**jaw@aurora.UUCP (James A. Woods)** (09/15/87)

# "The average mathematician should not forget that intuition is the final authority." -- J. Barkley Rosser "There's only one two." -- local TV station slogan An informative synopsis of P=NP? here is surprising for those accustomed to the usual style of general-purpose business periodicals. One would expect something like this to appear in the more outre New Scientist (hooray for British science writing!), where it might be by-lined by John Maddox. But the enormity of the question, coupled with its tight connection to operations research, makes it all the more important that a general audience is exposed to the art. The treatment comes complete with mention of revealing Cook/Karp/Levin history, the role of random oracles, circuit complexity, and the solution of the old Chomsky grammar chestnut by Neil Immerman. As they say in the Southern states, "check it out" (of your local public library). Also entertaining is Steven Johnson's plea for a halt to bogus P=NP proofs, a cease fire perhaps encouraged by a monetary pot to contain a $1000 bond for each submission posted before publication, which would then be forfeited after a bug is found, and thence to the eventual prize winner, Goedel notwithstanding. It's too bad that a team of "grunt mathematicians" (*) must still filter the fluff. Thoughts of anyone other than a Blum or a Karmarkar or a Matyasevich or an Adelman coming through with a solution may be disturbing to some workers in the field. Indeed, history has shown repeated lack of faith with similar assaults [the Bieberbach Conjecture (De Branges), the Poincare Conjecture (still unresolved), and Fermat's Last Theorem, where episodic premature announcements in AMS Notices leave no one with even the hope that a counterexample would fit on a T-shirt.] As for P=NP, again, refer to the discussion in The Economist for the week ending 4 September 1987. -- James A. Woods (ames!jaw) (*) Term first seen in the seminal paper by DeMillo, Lipton, and Perlis, CACM, May 1979 -- "Social Processes and Proofs of Theorems and Programs", well worth your attention for wry commentary and mathematics anecdotes.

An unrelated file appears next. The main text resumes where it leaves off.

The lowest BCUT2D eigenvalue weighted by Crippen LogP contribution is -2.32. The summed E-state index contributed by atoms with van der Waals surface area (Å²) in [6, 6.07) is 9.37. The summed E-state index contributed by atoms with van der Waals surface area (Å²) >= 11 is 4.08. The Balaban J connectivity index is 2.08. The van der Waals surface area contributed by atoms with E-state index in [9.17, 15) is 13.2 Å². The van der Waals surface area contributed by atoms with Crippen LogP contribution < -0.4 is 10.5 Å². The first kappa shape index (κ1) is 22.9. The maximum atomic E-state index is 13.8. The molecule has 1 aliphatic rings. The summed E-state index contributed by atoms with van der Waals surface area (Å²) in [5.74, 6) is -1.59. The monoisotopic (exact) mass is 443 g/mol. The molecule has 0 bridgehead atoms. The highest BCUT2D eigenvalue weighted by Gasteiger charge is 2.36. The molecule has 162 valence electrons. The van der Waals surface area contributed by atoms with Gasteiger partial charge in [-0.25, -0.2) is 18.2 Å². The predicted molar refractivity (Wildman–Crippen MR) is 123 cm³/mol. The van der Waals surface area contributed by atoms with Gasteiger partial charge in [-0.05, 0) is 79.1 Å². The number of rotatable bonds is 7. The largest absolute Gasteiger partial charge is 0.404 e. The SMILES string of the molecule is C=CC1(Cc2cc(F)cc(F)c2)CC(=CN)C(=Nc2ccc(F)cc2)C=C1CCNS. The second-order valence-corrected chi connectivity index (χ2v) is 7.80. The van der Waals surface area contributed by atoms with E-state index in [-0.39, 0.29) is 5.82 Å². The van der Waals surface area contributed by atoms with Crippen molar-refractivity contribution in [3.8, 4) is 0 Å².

**maiden@sdcsvax.UCSD.EDU (VLSI Layout Project)** (09/15/87)

In article <1035@aurora.UUCP> jaw@aurora.UUCP (James A. Woods) writes: >Indeed, history has shown repeated lack of faith >with similar assaults [the Bieberbach Conjecture (De Branges), the Poincare >Conjecture (still unresolved), and Fermat's Last Theorem, where episodic ^^^^^^^^^^^^^^^^ Only unresolved in three dimensions. Resolved for all others.